Tiffany identifies this period with the element Aether—a somewhat intangible energy that the Greeks identified with the …pure essence that filled the space between the earth and the sky.

It reflects the period of our highest sense of vitality—one that we experience during our thirties and forties, as well as the function of our throat chakras and how we communicate through it to the world outside of ourselves.

At this important stage in her book, Tiffany introduces the Tarot to the reader and offers some basic information on its mode of operation as a powerful divination device.

Mythological reflection on reaping first harvests characterizes the sixth cycle—from August 2 to September 12. This is a period of reaping and reward with a recognition of the abundance of life and nature.

Here, Tiffany identifies several deities of wealth and prosperity that govern this period including Bahet, Hades, Fortuna, Freyer and Ana.

It is the time of adult maturity most commonly classed as ‘middle age’—that period from our fifties through to our sixties.

The author also identifies the Third Eye or brow chakra is the center through which we most commonly reflect the dynamics of this cycle and identifies the I-Ching as the preferred method of divination for this period.

Cycle seven opens on September 20 and closes on October 31. It is said by the author to be a time of thanksgiving and gratitude for the abundance that the pervious cycle brought to our lives.

As this is such an important time for reflection, the author recommends the practice of yoga as the most suitable activity for this cycle. She also sees the dynamics of this period reflected through our seventies—a period when we tend to reflect upon our lives and our higher purpose.

The closing of the Wheel of the Year starts on November 1 and extends through to December 12 when the Dark Moon of this period returns the cycle back to the point at the Winter Solstice from where it all began.

For many, this is, both physically and psychologically-speaking, one of the darkest periods of the year and the author identifies several classic deities that govern this cycle. These include Anubis, Hekate, Hermes and the Valkyries.

Here, the author introduces the principles of Hynni—a concept that she describes as …and energy healing modality that has its roots in my work as a Spiritual Psychotherapist, approaching emotional and mental health from an integrative, holistic perspective.

The author expands upon her research into Hynni with the Nine Reflections of Hynni and the Twelve Hynni Symbols.

This contemporary aspect to her work and theories are then explored more deeply in her book with a chapter on Bardo and the principles that underpin the theory that our universe is holographic.

The center that she believes connects to these principles is the Soul Star Chakra—one that can be located roughly a foot above the top of our heads and which connects to our Higher Selves.

As a consequence of working on this particular center, we are brought more closely into contact with our spirit guides and so Tiffany includes some guidance on the practice of channeling.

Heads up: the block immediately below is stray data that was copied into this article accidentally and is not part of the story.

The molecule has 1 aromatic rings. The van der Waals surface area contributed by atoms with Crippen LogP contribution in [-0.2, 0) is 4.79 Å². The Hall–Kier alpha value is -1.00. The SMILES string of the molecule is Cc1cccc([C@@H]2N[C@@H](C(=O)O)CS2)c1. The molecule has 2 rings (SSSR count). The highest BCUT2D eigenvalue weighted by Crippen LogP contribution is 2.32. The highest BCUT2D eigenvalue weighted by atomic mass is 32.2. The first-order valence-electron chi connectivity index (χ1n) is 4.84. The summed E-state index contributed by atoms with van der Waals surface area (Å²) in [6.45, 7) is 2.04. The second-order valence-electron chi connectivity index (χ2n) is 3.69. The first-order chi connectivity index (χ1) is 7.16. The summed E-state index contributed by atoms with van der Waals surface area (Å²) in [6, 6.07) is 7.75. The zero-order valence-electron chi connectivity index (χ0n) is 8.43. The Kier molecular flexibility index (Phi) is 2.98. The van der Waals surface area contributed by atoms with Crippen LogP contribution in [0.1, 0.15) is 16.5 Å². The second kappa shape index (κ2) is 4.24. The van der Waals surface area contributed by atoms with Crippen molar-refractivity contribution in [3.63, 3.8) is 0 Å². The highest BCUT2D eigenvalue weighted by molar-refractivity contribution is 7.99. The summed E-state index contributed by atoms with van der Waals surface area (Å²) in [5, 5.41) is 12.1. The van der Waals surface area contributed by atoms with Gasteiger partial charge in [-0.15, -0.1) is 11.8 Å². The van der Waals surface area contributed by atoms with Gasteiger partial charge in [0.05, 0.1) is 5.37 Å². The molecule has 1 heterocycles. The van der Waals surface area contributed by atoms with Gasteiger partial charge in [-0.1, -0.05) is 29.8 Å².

The Great Work closes with a number of appendices and a bibliography.


Whilst the Wheel of the Year is primarily a Pagan concept, in The Great Work, Tiffany Lazic has used it as a basis for integrating a number of Eastern as well as Western metaphysical concepts.

Thus, throughout the book, the reader is treated to an amalgamation of standard psychotherapeutic principles, alchemical symbolism, chakra therapy and Oriental divination.

The fact that these various and somewhat disparate traditions are knitted together so seamlessly throughout her book is of great credit to the author who clearly identifies the varying dynamics of the year on a deep spiritual level rather than simply as a convenient intellectual construct.

It is a great fallacy in the modern psycho-therapy movement to suggest that the development of an individual is not, at least in part, determined by external factors such as solar and lunar cycles.

In The Great Work, Lazic skilfully bridges this gaping chasm that, sadly, so often exists between the two worlds of the inner and outer life of the spiritual traveler.

Self-development is not a quick fix method for making things right in our world; it does take the creation of a connection with higher forces to bring this about and at the very least one full year to bring to fruition.

The Great Work is a most effectual and descriptive manual for anyone willing to engage with the dark and transformative powers of life and the earth.

It is also a beautifully presented and structured book that so skillfully illuminates the path that the reader can take for themselves in transforming their lives and the physical world that they inhabit.

Like all good books on the subject of spirituality, it is also challenging. It requires the negation of the ego and the enforcement of a strict spiritual discipline to get the best out of it but, should you fail, stumble and fall at any point along the journey, you can always pick yourself up, dust yourself off and wait for the annual cycle to come around again and try once more to perfect the challenge of the task that occultists call ‘The Great Work’.
If you are looking for a practical, insightful, dynamic and rewarding book on psycho-spiritual development, you will not do much better than to work with the excellent guidance offered by Tiffany Lazic in The Great Work!

Highly recommended!